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Cape Town Travel Guide

Getting Oriented

Cape Town lies at the northern end of the Cape Peninsula, a 75-km (47-mi) tail of mountains that ends at the Cape of Good Hope. Drive 15 minutes out of town, and you may lose yourself in a stunning landscape of 18th-century Cape Dutch manors, historic wineries, and white-sand beaches backed by sheer mountains.

Everyone uses Table Mountain for orientation. Cape Town's aptly named heart, the City Bowl fills the basin between the lower northern slopes of the mountain to the rim of the harbor. Though it's called interchangeably the "City Centre" or "Cape Town Central," the City Bowl actually encompasses Cape Town Central as well as adjacent neighborhoods located in the bowl, such as Gardens and Bo-Kaap. But don't get hung up on names: Cape Town is compact, with neighborhoods quickly morphing one into the next, and even locals disagree as to where the boundaries fall.

As you face Table Mountain from within the City Bowl, the distinctive triangular-shape mountain on the left is Devil's Peak; on the right are Lion's Head and Signal Hill, which takes its name from a gun fired there every day at noon. Lion's Head looks southwest (out to sea) past Table Mountain. Over Signal Hill and Lion's Head (and therefore outside the bowl) lies the fashionable Atlantic Seaboard, also known as Millionaire's Row, which includes cosmopolitan Green Point and Sea Point through to the exclusive suburbs of Clifton and Camps Bay. Cape Town's Southern Suburbs—Rondebosch, Newlands, Claremont, and the posh Constantia—are on the southern side of Table Mountain.

The vibrant V&A Waterfront lies at the northern end of the City Bowl across the freeways that separate the docks from downtown; nearby Waterkant is a fashionable and largely gay neighborhood between Green Point and the Bo-Kaap. Beyond the predominantly white suburbs surrounding Cape Town's city center, the infamous townships of the Cape Flats stretch over what were once dunes and wetlands. Though separated from the city by highways, the continually expanding townships of Khayelitsha, Nyanga, Langa, and Gugulethu are integral to Cape Town's life, housing the majority of the city's nonwhite workers and influxes of immigrants.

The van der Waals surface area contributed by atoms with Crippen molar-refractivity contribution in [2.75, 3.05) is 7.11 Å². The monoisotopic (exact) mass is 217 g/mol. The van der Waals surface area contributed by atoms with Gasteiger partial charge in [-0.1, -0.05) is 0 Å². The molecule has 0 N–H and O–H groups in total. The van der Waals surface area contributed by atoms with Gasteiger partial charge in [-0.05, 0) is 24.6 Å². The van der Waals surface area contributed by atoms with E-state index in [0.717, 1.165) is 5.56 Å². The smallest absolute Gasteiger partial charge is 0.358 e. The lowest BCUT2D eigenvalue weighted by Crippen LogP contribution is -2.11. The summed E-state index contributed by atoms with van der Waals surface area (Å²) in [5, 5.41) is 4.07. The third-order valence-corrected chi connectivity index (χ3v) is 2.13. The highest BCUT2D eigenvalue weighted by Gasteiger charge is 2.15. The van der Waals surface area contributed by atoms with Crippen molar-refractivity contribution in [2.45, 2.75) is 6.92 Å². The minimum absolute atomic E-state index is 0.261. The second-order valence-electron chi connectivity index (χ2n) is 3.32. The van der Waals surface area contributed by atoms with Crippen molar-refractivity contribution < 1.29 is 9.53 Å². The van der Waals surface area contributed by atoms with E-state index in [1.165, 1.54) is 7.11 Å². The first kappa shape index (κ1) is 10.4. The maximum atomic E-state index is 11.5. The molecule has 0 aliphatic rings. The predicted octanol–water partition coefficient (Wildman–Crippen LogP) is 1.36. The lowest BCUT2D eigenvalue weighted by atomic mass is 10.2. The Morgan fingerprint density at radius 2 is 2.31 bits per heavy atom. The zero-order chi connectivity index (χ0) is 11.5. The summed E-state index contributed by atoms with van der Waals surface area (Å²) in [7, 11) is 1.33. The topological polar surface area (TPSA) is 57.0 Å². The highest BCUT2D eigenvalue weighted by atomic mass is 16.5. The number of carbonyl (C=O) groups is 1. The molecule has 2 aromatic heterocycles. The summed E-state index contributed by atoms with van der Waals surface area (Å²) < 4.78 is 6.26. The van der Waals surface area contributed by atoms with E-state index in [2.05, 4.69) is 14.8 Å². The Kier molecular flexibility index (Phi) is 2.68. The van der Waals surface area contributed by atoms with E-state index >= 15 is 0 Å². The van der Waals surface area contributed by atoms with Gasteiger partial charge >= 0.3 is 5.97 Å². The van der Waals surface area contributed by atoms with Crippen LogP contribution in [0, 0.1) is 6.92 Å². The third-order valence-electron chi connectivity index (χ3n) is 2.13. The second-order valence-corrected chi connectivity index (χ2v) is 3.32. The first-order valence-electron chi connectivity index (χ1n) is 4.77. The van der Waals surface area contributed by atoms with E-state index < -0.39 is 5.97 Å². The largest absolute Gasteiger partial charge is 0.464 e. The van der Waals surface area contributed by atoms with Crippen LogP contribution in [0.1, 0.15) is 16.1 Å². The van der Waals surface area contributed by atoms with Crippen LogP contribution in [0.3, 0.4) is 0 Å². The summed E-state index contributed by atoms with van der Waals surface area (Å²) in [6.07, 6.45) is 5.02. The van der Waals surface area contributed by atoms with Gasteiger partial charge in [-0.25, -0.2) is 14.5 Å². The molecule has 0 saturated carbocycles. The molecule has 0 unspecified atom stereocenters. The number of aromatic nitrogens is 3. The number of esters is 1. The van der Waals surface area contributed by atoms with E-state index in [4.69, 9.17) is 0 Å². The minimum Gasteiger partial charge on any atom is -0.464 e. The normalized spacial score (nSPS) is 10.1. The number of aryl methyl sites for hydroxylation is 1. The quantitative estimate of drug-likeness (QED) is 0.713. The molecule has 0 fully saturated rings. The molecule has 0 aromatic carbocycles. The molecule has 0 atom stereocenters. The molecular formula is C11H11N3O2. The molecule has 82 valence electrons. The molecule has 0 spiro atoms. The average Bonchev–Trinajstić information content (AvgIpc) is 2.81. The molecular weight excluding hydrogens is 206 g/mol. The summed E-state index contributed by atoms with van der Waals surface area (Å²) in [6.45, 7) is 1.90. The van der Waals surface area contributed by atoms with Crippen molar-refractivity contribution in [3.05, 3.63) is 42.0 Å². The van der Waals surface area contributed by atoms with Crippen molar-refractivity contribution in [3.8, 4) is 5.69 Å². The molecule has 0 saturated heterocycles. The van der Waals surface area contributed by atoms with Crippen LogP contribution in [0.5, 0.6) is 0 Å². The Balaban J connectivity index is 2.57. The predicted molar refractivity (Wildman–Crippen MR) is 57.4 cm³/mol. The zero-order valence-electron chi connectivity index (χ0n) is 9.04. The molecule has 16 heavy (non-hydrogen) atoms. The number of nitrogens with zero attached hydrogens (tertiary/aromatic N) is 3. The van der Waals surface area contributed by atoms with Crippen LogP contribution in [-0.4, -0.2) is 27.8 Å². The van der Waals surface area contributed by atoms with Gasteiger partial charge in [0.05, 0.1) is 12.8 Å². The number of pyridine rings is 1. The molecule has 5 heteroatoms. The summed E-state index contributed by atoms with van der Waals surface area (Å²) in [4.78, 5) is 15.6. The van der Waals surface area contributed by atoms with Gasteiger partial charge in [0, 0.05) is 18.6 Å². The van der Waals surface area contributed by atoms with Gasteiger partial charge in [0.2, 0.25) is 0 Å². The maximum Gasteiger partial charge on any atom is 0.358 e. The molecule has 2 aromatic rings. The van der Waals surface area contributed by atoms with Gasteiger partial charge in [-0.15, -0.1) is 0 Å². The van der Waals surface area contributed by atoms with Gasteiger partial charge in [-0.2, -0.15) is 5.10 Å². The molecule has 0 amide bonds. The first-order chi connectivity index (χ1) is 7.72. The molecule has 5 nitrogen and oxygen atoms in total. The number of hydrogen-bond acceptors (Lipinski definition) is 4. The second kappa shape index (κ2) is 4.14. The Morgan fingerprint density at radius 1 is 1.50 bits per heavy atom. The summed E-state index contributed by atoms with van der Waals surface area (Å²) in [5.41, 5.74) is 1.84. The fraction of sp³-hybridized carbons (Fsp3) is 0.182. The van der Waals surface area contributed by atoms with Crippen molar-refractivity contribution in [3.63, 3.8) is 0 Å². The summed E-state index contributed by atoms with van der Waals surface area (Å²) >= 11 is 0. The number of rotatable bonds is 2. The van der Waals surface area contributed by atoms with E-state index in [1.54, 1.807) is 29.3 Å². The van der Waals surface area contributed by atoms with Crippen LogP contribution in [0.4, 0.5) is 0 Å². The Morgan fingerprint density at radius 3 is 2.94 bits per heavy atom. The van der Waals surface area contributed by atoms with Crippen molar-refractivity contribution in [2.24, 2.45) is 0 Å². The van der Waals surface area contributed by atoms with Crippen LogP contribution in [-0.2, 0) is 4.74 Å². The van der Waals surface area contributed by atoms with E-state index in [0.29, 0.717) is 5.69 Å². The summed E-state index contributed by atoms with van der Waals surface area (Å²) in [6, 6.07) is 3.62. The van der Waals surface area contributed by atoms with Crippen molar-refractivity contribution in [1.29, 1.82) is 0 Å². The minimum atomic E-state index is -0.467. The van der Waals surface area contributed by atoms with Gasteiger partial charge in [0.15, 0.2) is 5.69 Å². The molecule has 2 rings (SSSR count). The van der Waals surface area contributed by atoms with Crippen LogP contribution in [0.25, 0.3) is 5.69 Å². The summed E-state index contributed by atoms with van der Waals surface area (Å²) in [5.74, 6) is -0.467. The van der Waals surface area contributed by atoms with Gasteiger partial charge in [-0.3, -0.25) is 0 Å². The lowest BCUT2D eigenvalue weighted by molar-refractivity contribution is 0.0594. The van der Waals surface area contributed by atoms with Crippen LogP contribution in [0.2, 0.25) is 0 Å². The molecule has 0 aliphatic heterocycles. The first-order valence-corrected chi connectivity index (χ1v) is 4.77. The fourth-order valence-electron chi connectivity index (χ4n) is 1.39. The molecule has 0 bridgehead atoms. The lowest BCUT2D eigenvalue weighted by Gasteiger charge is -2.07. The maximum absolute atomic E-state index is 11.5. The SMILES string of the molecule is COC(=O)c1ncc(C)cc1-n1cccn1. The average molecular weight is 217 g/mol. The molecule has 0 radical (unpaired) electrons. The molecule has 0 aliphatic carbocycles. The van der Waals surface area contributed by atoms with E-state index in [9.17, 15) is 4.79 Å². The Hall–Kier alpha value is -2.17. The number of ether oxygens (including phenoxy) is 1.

Table Mountain National Park. Running north-south through the Cape Peninsula from Cape Town, Table Mountain National Park's 85 square mi include Table Mountain itself, most of the high-lying land in the mountain chain that runs down the center of the peninsula from Table Mountain south, the Cape of Good Hope nature reserve at the peninsula's end, and beautiful valleys, rugged cliffs, sandy flats, and some of the world's most stunning beaches. The park is bordered by the Atlantic Ocean to the west and False Bay to the east.

Cape Town Central. The small area roughly bounded by Hans Strijdom to the north, Buitenkant to the east, Buitengracht to the west, and the Company's Garden to the south is Cape Town's central business district and the only part of the city where you're likely to find anything approaching a skyscraper. The head offices of banks and big businesses, Parliament, the central railway and bus stations, some great architecture, and a good number of the city's tourist attractions are found here.

Bo-Kaap. Gracing the lower slopes of Signal Hill, wedged between the hill, De Waterkant, and Cape Town Central, this small City Bowl neighborhood is the historic home of the city's Muslim population, and remains strongly Muslim to this day. Its main thoroughfare is Wale Street.

Gardens. The affluent Gardens neighborhood begins at the southern end of the Company's Garden, stretching south toward the base of Table Mountain and Lion's Head. Most shops and restaurants are centered on Kloof Street.

V&A Waterfront. Once a seedy harbor, the V&A (Victoria & Alfred) Waterfront, often simply referred to as the Waterfront, is now one of South Africa's premier tourist destinations. Each year millions flock to this commercial area between the bay and Table Mountain to shop, eat at one of the many outdoor restaurants and bars, or just people-watch. The working harbor and buskers performing in public squares add character to the shopping malls, expensive hotels, and plush apartments lining the water's edge.

Southern Suburbs. Southeast of the City Bowl and at the base of Table Mountain's "backside" are the mainly residential neighborhoods known collectively as the Southern Suburbs, where the fantastic Kirstenbosch Botanic Gardens is located, along with a few other worthwhile attractions.

The Peninsula and Beaches. The Cape Peninsula, much of which is included in Table Mountain National Park, extends for around 40 km (25 mi) from the city through to Cape Point. The peninsula's eastern border is False Bay, whose Indian Ocean waters are (relatively) warmer and calmer than those of the peninsula's wilder, emptier, and arguably more beautiful Atlantic side. A coastal road and railway line connects east-coast towns.

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